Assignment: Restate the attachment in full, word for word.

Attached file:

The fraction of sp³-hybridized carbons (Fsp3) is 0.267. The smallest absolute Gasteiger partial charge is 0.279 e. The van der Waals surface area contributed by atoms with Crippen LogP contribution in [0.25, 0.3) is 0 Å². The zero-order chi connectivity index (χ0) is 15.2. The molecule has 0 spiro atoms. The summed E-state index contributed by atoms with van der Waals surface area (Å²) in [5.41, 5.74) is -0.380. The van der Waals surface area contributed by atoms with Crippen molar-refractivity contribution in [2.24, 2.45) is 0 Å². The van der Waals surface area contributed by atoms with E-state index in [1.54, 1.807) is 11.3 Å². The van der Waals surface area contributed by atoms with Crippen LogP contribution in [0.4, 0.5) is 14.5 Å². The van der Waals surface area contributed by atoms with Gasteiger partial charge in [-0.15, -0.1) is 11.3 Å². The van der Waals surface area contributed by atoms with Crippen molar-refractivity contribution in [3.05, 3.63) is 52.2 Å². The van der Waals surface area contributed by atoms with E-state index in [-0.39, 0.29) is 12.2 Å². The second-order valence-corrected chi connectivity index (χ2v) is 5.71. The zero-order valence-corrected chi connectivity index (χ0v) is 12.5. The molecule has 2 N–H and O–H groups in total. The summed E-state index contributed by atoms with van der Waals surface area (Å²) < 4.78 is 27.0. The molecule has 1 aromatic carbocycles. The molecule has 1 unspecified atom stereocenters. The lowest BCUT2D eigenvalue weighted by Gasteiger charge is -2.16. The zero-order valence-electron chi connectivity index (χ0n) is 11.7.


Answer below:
The fraction of sp³-hybridized carbons (Fsp3) is 0.267. The smallest absolute Gasteiger partial charge is 0.279 e. The van der Waals surface area contributed by atoms with Crippen LogP contribution in [0.25, 0.3) is 0 Å². The zero-order chi connectivity index (χ0) is 15.2. The molecule has 0 spiro atoms. The summed E-state index contributed by atoms with van der Waals surface area (Å²) in [5.41, 5.74) is -0.380. The van der Waals surface area contributed by atoms with Crippen molar-refractivity contribution in [2.24, 2.45) is 0 Å². The van der Waals surface area contributed by atoms with E-state index in [1.54, 1.807) is 11.3 Å². The van der Waals surface area contributed by atoms with Crippen LogP contribution in [0.4, 0.5) is 14.5 Å². The van der Waals surface area contributed by atoms with Gasteiger partial charge in [-0.15, -0.1) is 11.3 Å². The van der Waals surface area contributed by atoms with Crippen molar-refractivity contribution in [3.05, 3.63) is 52.2 Å². The van der Waals surface area contributed by atoms with E-state index in [-0.39, 0.29) is 12.2 Å². The second-order valence-corrected chi connectivity index (χ2v) is 5.71. The zero-order valence-corrected chi connectivity index (χ0v) is 12.5. The molecule has 2 N–H and O–H groups in total. The summed E-state index contributed by atoms with van der Waals surface area (Å²) < 4.78 is 27.0. The molecule has 1 aromatic carbocycles. The molecule has 1 unspecified atom stereocenters. The lowest BCUT2D eigenvalue weighted by Gasteiger charge is -2.16. The zero-order valence-electron chi connectivity index (χ0n) is 11.7.